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Q&A

Is `uint8_t` always an alias for a character type if it exists?

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Is uint8_t guaranteed to be a character type if it exists? Will using a uint8_t* to examine bytes of an object cause violation of the strict aliasing rule? Is the following legal code:

#include <cstddef>
#include <cstdint>
#include <cstdio>
#include <string>

int main() {
  std::string str{"Hello"};
  std::uint8_t* p = reinterpret_cast<std::uint8_t*>(&str);
  for (std::size_t i = 0; i < sizeof str; ++i) {
    std::printf("%d\n", *p++);
  }
}
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1 answer

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Yes, it is in practice always a character type and you can safely assume as much, both in terms of (g)lvalue access and in terms of strict pointer aliasing. If not, the compiler would soon render itself completely useless.

C and C++ both got the following rule (C17 7.20.1.1/3)

intN_t ... uintN_t ...

These types are optional. However, if an implementation provides integer types with widths of 8, 16, 32, or 64 bits, no padding bits, and (for the signed types) that have a two’s complement representation, it shall define the corresponding typedef names.

So if your system supports 8 bit 2's complement numbers, it must support uint8_t. No exceptions - not even for freestanding (embedded) systems - stdint.h is one of the mandatory headers for all conforming implementations (C17 4/6).

And for such a system it does not make sense to define unsigned char as anything else but 8 bits. CHAR_BITS will be 8.

Padding bits, trap representations and other such exotic oddities is not allowed for character types either, nor can trap representations exist in 2's complement integers.

In practice, all known real-world compilers will simply implement uint8_t as a typedef for unsigned char. You can easily prove this by trial and error:


C

_Generic((uint8_t){0}, uint8_t:0, unsigned char:0);

error: '_Generic' specifies two compatible types


C++

void f (unsigned char c){}
void f (uint8_t c){}

error: redefinition of void f(uint8_t)
note: void f(unsigned char) previously defined here void f (unsigned char c){}


For those few exotic systems that have 16 bit bytes or other oddities like 1's complement, they cannot support uint8_t in the first place.

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6 comments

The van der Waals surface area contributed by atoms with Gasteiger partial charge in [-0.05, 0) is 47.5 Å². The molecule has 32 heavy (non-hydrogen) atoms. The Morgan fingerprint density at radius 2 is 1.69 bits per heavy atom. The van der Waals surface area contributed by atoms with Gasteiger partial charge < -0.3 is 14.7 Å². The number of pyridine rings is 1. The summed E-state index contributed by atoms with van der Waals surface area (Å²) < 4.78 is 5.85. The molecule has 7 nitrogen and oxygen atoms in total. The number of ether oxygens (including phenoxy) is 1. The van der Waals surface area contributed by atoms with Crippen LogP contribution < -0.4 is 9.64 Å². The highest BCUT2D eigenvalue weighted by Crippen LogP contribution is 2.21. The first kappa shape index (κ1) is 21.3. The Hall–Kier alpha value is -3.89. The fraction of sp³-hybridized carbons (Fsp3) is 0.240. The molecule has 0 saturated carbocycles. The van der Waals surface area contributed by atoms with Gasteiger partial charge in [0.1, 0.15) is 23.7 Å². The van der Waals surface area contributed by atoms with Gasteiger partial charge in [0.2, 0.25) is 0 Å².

Could there be an implementation-specific type like __u8, which is a distinct type from unsigned char even though both are 8 bits? Then uint8_t could be an alias for that. Ayxan Haqverdili‭ about 1 month ago

@Ayxan Haqverdili‭ The key here is 8 bit two's complement. Some manner of custom type could in theory have all manner of representations. unsigned char can only have one representation and signed char can only be 1's compl, 2's compl or signed magnitude. In case the system uses 2's compl and 8 bit characters, then the uint8_t and int8_t will use that too. Since 2's complement must be supported and UINTN_MAX honored, there can be no trap representations. But __u8 could be anything. Lundin‭ about 1 month ago

I am assuming __u8 is an integer type exactly like unsigned char except for the strict aliasing rule. So, a function like void foo(__u8* a, int* b); can assume that the arguments are pointing to different memory addresses. Would it then be possible for an implementation to do typedef __u8 uint8_t;? I don't understand how representation of the integers (2's compl, etc.) apply here. Ayxan Haqverdili‭ about 1 month ago

@Ayxan Haqverdili‭ It doesn't make sense for a compiler to implement any other character type than unsigned char so why would it? If there exists a type unsigned char which is 8 bits and another type uint8_t which is also 8 bits and neither have padding bits, why would you make them non-compatible or different types? Simply to break your own compiler? Lundin‭ about 1 month ago

@Ludin Could be done to allow more aggressive optimizations by taking advantage of the fact that strict aliasing applies. The kind of optimization restrict allows in C. Ayxan Haqverdili‭ about 1 month ago

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